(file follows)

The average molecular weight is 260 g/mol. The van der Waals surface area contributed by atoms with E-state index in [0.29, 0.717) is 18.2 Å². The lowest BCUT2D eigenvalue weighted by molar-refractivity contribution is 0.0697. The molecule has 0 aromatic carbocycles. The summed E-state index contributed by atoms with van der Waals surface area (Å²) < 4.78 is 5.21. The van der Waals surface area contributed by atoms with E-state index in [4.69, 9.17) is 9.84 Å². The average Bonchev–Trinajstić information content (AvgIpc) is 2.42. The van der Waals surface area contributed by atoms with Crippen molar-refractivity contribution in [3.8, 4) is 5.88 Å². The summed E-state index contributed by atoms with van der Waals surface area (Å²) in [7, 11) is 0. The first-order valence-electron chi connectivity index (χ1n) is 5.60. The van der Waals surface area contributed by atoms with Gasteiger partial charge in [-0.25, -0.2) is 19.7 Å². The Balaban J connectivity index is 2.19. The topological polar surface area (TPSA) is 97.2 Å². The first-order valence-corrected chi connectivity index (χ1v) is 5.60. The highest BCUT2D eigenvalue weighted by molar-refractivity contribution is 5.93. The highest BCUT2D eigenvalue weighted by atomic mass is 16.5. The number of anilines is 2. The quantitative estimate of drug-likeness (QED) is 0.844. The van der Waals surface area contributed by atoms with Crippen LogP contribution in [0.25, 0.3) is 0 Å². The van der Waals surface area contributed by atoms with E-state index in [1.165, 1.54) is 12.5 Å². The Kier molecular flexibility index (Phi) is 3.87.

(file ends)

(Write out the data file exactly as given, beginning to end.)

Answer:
The average molecular weight is 260 g/mol. The van der Waals surface area contributed by atoms with E-state index in [0.29, 0.717) is 18.2 Å². The lowest BCUT2D eigenvalue weighted by molar-refractivity contribution is 0.0697. The molecule has 0 aromatic carbocycles. The summed E-state index contributed by atoms with van der Waals surface area (Å²) < 4.78 is 5.21. The van der Waals surface area contributed by atoms with E-state index in [4.69, 9.17) is 9.84 Å². The average Bonchev–Trinajstić information content (AvgIpc) is 2.42. The van der Waals surface area contributed by atoms with Crippen molar-refractivity contribution in [3.8, 4) is 5.88 Å². The summed E-state index contributed by atoms with van der Waals surface area (Å²) in [7, 11) is 0. The first-order valence-electron chi connectivity index (χ1n) is 5.60. The van der Waals surface area contributed by atoms with Gasteiger partial charge in [-0.25, -0.2) is 19.7 Å². The Balaban J connectivity index is 2.19. The topological polar surface area (TPSA) is 97.2 Å². The first-order valence-corrected chi connectivity index (χ1v) is 5.60. The highest BCUT2D eigenvalue weighted by molar-refractivity contribution is 5.93. The highest BCUT2D eigenvalue weighted by atomic mass is 16.5. The number of anilines is 2. The quantitative estimate of drug-likeness (QED) is 0.844. The van der Waals surface area contributed by atoms with Crippen LogP contribution in [0.25, 0.3) is 0 Å². The van der Waals surface area contributed by atoms with E-state index in [1.165, 1.54) is 12.5 Å². The Kier molecular flexibility index (Phi) is 3.87.